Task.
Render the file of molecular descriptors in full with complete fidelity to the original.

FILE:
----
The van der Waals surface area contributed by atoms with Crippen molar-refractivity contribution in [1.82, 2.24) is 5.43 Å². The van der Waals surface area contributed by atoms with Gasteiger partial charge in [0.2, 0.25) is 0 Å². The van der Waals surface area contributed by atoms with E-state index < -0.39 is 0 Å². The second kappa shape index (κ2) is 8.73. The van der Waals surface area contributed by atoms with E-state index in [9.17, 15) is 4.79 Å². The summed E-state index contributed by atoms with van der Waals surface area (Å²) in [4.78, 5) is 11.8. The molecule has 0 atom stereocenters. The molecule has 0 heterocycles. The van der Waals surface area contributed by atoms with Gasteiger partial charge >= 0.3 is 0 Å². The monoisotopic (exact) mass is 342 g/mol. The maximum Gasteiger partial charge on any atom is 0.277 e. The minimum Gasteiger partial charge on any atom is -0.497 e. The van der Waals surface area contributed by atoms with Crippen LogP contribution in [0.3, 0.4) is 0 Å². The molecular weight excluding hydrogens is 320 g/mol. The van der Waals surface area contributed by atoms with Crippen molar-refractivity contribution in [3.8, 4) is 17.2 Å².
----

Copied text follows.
The van der Waals surface area contributed by atoms with Crippen molar-refractivity contribution in [1.82, 2.24) is 5.43 Å². The van der Waals surface area contributed by atoms with Gasteiger partial charge in [0.2, 0.25) is 0 Å². The van der Waals surface area contributed by atoms with E-state index < -0.39 is 0 Å². The second kappa shape index (κ2) is 8.73. The van der Waals surface area contributed by atoms with E-state index in [9.17, 15) is 4.79 Å². The summed E-state index contributed by atoms with van der Waals surface area (Å²) in [4.78, 5) is 11.8. The molecule has 0 atom stereocenters. The molecule has 0 heterocycles. The van der Waals surface area contributed by atoms with Gasteiger partial charge >= 0.3 is 0 Å². The monoisotopic (exact) mass is 342 g/mol. The maximum Gasteiger partial charge on any atom is 0.277 e. The minimum Gasteiger partial charge on any atom is -0.497 e. The van der Waals surface area contributed by atoms with Crippen LogP contribution in [0.3, 0.4) is 0 Å². The molecular weight excluding hydrogens is 320 g/mol. The van der Waals surface area contributed by atoms with Crippen molar-refractivity contribution in [3.8, 4) is 17.2 Å².